setter : Java Glossary


An instance method that store a value in an object instance or static class, e. g. The advantage of a setters is you can later add code to compress, validate or modify the value, without changing any of the client code. You can also add side effects like logging or recomputing something else or updating a display.

Setters are just a naming convention. Methods that behave like public variables begin with the lower-case letters set followed by the camel-case name of the internal associated private, possibly virtual, variable, e.g. setWidth(). Setters with a boolean parameter also begin with the letters set e.g. setVisible( true );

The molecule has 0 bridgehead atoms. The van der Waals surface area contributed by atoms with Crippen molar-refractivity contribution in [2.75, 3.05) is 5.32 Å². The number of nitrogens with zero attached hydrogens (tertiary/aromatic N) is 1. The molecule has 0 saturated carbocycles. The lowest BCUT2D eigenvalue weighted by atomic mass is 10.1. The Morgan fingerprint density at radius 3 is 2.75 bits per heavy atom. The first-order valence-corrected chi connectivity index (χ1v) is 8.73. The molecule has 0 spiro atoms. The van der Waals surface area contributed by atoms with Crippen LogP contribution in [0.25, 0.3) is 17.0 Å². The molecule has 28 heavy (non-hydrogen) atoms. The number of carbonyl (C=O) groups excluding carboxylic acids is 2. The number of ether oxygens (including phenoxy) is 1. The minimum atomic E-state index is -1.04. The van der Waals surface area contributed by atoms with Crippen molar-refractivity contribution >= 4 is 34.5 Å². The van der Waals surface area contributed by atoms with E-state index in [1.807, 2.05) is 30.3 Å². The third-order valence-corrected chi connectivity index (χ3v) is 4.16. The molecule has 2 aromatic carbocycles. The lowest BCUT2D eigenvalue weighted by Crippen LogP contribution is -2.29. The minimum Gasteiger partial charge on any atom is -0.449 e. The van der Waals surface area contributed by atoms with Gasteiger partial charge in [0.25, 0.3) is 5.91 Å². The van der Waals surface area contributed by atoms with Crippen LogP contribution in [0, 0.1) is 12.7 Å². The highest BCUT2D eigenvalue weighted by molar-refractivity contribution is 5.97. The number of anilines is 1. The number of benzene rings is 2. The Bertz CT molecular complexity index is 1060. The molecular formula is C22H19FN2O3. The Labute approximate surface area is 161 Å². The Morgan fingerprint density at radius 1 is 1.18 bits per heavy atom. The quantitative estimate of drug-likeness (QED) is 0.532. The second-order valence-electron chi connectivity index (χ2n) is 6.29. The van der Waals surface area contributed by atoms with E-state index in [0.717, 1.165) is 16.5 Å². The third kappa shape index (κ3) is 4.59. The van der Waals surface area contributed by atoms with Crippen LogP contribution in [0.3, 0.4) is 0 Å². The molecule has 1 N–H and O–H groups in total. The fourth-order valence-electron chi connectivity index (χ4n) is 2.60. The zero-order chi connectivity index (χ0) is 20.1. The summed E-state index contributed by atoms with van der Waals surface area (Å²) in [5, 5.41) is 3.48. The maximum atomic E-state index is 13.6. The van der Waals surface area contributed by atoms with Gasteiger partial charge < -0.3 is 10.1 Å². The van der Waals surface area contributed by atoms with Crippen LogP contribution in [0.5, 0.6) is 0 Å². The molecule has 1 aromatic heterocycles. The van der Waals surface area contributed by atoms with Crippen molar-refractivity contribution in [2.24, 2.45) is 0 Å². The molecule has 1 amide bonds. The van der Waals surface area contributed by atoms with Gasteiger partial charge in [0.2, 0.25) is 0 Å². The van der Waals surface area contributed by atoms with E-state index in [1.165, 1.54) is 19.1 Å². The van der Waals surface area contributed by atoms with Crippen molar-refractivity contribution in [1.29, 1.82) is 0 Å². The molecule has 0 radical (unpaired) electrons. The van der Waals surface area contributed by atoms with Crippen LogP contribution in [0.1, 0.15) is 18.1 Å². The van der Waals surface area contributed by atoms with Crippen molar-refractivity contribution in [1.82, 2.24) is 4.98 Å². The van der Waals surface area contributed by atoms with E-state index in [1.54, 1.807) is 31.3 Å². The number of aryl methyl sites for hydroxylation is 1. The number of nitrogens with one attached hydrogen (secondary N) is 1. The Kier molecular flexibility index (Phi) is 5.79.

Modern IDEs (Integrated Development Environments) such as IntelliJ Idea will compose a set of getters and setters for you, given just the private instance variables.

Normally within a class you don’t usually use the setters; you go direct to the underlying instance variables, though sometimes it makes sense from a maintenance point of view to channel through setters. Within a package or from outside, you would nearly always go through setters rather than going to directly to public instance variables.

static pseudosetters

You can also write setters for static classes. They might look like this:
If you find your self writing such static pseudosetters, chances are they should be changed into ordinary setters. If you don’t refactor, clients will not be able to run two different configurations of your class simultaneously.

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